As a rule, I would say that flatulence becomes an issue when it is excessive and by that, I mean excessive in terms of frequency and/or smell! Remember – every dog is different, so keep an eye out for a change in what is normal for your dog.
Flatulence might just mean you need to lay off the treats for a while, or maybe tweak their diet slightly. However, if accompanied by the following signs, I’d be suspicious the cause is a dietary issue or maybe a gastrointestinal condition.
Soft or loose stools, diarrhoea
Other changes in their stools, e.g. colour, volume, mucus, blood
A change in defecation habits e.g. increased frequency, incontinenence
Change in appetite
Lethargy, reluctance to exercise
Rumbly/noisy belly (called borborygmi)
Signs of abdominal discomfort – restlessness, adopting a prayer position (pictured), change in behaviour, suddenly looking around at their belly
Skin issues e.g. sores, itching, repeated ear infections, excessive paw licking
If your dog is showing these signs or any other signs of ill health, be sure to get them checked out by a vet.
How might the vet diagnose the cause of my dog’s flatulence?
If you tell the vet about your dog’s flatulence, they will likely ask you a lot more questions. They will want to know when it started to get worse, their worming history, how their general health has been recently, any other symptoms they have had, and lots of details about their diet.
If they suspect the diet is the issue they will likely suggest some sort of change. They might suggest removing a particular component of your dog’s diet, or might suggest a complete change to a different food altogether. It would be a good idea to keep a food diary and note down whether your dog’s symptoms are worse or better on the new diet.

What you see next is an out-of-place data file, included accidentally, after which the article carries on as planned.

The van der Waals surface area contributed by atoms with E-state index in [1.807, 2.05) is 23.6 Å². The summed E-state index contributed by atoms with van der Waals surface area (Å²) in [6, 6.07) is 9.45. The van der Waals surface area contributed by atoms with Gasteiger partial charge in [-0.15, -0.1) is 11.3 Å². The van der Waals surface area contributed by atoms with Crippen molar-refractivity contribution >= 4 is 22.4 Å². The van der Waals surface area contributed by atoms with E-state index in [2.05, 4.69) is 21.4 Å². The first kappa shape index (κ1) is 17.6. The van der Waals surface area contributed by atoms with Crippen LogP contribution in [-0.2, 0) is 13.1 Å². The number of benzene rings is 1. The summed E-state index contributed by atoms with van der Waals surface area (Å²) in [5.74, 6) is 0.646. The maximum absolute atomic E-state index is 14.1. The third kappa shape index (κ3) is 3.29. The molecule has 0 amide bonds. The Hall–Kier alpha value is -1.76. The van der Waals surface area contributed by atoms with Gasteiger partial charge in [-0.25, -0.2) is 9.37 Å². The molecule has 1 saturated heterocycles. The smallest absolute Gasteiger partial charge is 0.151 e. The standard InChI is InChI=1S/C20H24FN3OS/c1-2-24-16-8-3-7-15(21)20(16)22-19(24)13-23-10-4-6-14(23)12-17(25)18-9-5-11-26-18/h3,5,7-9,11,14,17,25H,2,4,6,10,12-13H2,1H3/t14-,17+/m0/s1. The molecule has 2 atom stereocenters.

If your dog has other symptoms too, the vet might want to rule out any underlying health issues and so might recommend a blood test. They might also want to send a stool sample off to the lab, to rule out any intestinal parasites or infections as the cause. If your dog is also losing weight or has diarrhoea, or if abnormalities are detected on bloods - further investigations might be necessary. These can include imaging (x-rays and scans), using a camera to look at the inside of the stomach and intestines, and taking biopsies to send off to the lab.
How can I stop my dog farting so much?
The most important thing to do for a dog that has excessive flatulence is to rule out an underlying cause. Provided they are otherwise healthy, taking the following steps might help to minimise the issue:
Slow down their eating:
Feed them in a quiet, non-competitive environment (i.e. perhaps away from other dogs)
Use slow-feeder bowls, mats and puzzle feeders.
Feed 2-3 smaller meals throughout the day.
Feed a good quality, highly digestible and well balanced diet.
Be consistent – frequent and/or dramatic changes to a dog’s diet are a common cause of tummy upsets.
Avoid too many treats.
Avoid foods that are difficult to digest for all dogs (e.g. dairy products), or specifically for your dog.
Speak to your vet or pet nutritionist about whether a change in the protein or carbohydrate source would be beneficial. Make any diet changes gradually.
Consider a commercially available diet specifically designed for dogs with sensitive tummies.
Do not allow your dog to scavenge – ensure bins etc. are covered and try to stop them eating things they shouldn’t (including the ultimate dog delicacy - poo!)
Encourage an active lifestyle. Regular exercise can keep their metabolism up and their guts moving nicely.
Keep your dog in good condition, do not let them get overweight.
Are there any supplements I can give?
If your vet finds your dog has an underlying health issue or particular deficiency, they might recommend a special supplement or probiotic. Otherwise, the best thing to do is to find and correct the underlying cause.
This article is for general information only. If you have any questions or concerns about your dog's health, always consult your vet.